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My skinflint neighbour has taken a pneumatic drill

(44 Posts)
Pawprint Thu 01-Aug-13 18:14:19

My neighbour had a burst pipe that caused water to rub out of the front of his house. I live in the adjoining house.

Instead of calling a plumber, he took it upon himself to drill a large hole in the road outside his house. This is the road where children play and adults park their cars.

The hole is three feet square in size and about five feet deep. Over the last two nights, he has covered the hole with an old door.

I am angry because I'm sure what he has done is illegal and I am worried that he might cut a pipe and flood the street.


cocolepew Mon 05-Aug-13 17:24:31

shock he's ridiculous. Hopefully it will be sorted soon.

My neighbour tried to cut down trees that line our cul de sac. He is under the impression that anything he can see from his window belongs to him confused. He had also dug away banks and walls into land that still belonged to the builders. He won't be able to sell his house because if this, it's still in dispute.

GobbySadcase Mon 05-Aug-13 17:20:22

It's not just the water issue, what if there are leccy or gas pipes/cables in there?!?!?

quietbatperson Mon 05-Aug-13 17:12:48

Message withdrawn at poster's request.

cozietoesie Mon 05-Aug-13 12:53:49

PS - part of the problem may be that this is high annual leave season and there may be a pivotal person who isn't around. I can't imagine that this guy doesn't have history.

cozietoesie Mon 05-Aug-13 12:51:14

I suspect it comes under the category of 'someone else must be dealing with it' . Myself, I'd be constantly on the phone to the High Ups in the local water board, council (including my conuncillor) - in fact everyone. Just on general principle.

kinkyfuckery Mon 05-Aug-13 12:43:50

OMG. I'm actually sitting with my mouth agape reading this. He dug up a hole in the road and no one has dealt with it yet??!!!!

Pawprint Mon 05-Aug-13 12:39:23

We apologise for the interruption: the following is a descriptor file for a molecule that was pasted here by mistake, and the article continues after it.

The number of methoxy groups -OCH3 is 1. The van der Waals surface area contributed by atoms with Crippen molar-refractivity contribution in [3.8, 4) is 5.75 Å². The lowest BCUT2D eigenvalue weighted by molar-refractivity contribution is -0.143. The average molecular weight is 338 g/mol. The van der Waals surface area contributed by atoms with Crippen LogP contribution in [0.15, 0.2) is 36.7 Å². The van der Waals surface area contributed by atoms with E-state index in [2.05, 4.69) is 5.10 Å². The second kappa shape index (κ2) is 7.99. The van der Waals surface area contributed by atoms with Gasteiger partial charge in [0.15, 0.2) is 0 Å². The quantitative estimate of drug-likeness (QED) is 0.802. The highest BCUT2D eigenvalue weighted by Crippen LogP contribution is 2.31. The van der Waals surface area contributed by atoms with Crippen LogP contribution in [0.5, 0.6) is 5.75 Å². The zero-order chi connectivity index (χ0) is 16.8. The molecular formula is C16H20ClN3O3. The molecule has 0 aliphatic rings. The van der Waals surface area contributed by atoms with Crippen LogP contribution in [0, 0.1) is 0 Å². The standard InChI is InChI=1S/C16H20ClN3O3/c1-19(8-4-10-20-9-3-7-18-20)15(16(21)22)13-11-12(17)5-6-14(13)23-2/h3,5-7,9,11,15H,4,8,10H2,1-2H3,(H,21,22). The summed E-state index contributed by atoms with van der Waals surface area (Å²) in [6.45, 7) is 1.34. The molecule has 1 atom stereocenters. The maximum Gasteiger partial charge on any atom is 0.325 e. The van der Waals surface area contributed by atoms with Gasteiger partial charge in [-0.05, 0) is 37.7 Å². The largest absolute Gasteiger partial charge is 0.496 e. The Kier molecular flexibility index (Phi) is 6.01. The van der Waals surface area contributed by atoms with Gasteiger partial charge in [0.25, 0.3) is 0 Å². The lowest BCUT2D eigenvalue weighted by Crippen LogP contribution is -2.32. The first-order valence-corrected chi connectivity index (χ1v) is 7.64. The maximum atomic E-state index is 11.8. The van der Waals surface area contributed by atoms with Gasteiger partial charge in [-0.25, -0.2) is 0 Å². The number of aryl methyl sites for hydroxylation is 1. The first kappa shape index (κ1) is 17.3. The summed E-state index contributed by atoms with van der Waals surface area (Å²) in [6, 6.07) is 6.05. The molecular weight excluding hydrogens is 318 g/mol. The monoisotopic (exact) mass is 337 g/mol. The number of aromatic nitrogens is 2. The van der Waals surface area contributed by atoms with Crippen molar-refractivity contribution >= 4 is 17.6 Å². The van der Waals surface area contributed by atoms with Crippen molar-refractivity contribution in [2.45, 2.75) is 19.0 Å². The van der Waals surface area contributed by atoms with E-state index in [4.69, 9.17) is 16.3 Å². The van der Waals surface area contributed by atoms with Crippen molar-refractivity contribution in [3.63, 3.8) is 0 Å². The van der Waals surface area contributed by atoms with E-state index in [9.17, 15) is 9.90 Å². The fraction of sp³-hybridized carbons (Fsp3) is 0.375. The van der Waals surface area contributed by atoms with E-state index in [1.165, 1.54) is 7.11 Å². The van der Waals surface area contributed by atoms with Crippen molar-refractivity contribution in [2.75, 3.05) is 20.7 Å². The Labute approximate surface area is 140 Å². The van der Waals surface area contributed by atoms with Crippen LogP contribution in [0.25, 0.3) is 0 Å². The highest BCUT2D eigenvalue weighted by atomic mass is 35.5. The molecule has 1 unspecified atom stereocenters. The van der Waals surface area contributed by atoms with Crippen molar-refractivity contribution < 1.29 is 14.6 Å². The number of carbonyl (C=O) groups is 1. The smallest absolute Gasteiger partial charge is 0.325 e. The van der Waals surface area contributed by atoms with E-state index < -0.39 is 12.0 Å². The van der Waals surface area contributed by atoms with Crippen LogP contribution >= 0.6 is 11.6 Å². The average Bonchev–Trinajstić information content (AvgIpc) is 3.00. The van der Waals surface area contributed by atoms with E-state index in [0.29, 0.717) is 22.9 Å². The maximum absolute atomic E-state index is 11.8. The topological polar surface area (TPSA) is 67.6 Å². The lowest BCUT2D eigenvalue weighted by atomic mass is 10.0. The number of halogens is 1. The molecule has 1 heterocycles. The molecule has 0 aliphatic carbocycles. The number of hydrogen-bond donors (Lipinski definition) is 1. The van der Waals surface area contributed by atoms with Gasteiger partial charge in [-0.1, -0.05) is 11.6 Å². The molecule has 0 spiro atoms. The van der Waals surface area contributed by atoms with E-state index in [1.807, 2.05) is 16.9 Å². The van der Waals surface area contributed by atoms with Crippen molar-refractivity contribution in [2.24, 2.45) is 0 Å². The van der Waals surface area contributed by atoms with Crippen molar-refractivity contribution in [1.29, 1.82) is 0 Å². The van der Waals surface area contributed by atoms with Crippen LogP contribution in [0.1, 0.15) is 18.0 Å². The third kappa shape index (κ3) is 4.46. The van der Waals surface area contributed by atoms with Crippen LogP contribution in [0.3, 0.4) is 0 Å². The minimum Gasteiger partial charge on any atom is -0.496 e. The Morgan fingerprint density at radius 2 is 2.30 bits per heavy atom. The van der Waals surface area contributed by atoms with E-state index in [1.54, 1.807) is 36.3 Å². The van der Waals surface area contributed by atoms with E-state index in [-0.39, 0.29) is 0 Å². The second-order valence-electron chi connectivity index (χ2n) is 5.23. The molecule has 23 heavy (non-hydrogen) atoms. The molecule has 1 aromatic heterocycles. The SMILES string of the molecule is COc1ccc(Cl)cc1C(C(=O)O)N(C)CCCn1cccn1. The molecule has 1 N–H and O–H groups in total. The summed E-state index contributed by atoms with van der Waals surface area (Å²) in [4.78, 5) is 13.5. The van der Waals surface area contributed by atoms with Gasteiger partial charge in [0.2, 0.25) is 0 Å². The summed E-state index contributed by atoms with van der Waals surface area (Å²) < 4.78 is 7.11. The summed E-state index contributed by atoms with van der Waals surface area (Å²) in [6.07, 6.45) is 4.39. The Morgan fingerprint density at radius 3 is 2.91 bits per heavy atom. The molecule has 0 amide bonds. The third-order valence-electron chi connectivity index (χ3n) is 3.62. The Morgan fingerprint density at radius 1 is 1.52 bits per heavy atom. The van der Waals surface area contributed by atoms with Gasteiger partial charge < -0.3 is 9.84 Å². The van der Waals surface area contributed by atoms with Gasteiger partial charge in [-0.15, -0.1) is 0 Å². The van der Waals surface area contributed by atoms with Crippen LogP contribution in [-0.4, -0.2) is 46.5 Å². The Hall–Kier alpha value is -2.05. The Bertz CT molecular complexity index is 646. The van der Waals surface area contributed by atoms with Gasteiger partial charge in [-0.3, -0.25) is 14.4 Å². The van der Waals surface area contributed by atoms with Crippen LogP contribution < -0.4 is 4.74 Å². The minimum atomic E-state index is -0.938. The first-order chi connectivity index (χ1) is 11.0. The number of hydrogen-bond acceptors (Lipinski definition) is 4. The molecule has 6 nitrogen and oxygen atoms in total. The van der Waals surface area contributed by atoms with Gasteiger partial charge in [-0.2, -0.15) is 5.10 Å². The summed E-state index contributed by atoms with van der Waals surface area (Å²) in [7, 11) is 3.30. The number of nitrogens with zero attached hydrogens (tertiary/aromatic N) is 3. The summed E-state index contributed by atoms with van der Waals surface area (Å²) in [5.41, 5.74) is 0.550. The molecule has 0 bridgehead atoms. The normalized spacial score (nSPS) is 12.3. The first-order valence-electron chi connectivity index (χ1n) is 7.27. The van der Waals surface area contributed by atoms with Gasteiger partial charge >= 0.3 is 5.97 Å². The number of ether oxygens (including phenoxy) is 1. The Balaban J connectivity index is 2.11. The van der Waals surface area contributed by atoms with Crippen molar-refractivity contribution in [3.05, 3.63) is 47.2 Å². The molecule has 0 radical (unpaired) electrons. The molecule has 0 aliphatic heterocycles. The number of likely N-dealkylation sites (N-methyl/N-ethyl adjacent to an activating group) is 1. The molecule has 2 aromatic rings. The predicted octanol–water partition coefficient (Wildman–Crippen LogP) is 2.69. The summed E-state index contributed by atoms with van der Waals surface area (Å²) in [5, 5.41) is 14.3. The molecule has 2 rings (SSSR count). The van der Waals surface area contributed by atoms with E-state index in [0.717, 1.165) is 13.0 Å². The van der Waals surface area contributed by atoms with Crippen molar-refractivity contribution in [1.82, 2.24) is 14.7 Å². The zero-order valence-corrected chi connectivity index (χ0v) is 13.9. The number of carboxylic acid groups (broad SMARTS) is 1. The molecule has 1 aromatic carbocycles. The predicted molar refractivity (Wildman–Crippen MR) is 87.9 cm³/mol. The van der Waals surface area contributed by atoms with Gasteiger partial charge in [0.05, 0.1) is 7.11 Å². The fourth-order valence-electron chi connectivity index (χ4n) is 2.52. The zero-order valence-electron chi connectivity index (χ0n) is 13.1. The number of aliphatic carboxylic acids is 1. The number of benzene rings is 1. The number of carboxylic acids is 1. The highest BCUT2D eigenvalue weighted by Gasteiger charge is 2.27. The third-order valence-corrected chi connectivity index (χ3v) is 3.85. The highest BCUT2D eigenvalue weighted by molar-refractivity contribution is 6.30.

"McNewPants" - thanks; I still can't believe the guy has dug up the road! It would be funny if it weren't so dangerous.

McNewPants2013 Sun 04-Aug-13 18:18:21

My father is a qualified person who haves all the licences to be able to carry out work like this. He has worked a million pound jobs and he even wouldn't have done this.

What a loon and I am glad you have phoned the police.

Pawprint Sun 04-Aug-13 18:04:08

Hi Cozie - he did indeed replace them - with wonky modern timbers that look ridiculous. Still, all that happened long before we moved in, but it is a shame.

Pawprint Sun 04-Aug-13 18:02:00

Spot on, Punk - he is v rich indeed but tight fisted. He lives in a house that was, once, absolutely beautiful. However, he is a compulsive hoarder and the place is crammed with junk. He has filled in the timber window frames too the extent that there they are now more filler than wood. Not much of a concern to anyone except that the windows are listed.

cozietoesie Sun 04-Aug-13 17:58:31

Chopping away original beams is unlikely to need planning permission - but I would want to reassure myself that he replaced them with something. If this was part of some larger piece of work, I would expect Building Control to have given a strong view - but it sounds as if this guy doesn't know who they are.

I think you're very wise to consider another survey. Tell whoever does it the story (verbally) so that they know they may have to dig and poke.

Best of luck.

Punkatheart Sun 04-Aug-13 17:48:45

Yes, it is serious. He seems like a man for whom the rules hold no interest. 'I can do anything.' The council will probably fine him for the damage caused and how much it will take to fix. But it will also be classed as criminal damage - you just cannot go digging up public property.

The couple who previously owned our house did some very dodgy DIY and my OH nearly discovered to his cost a live wire in the wall. That element of this needs to be confirmed - for your own safety.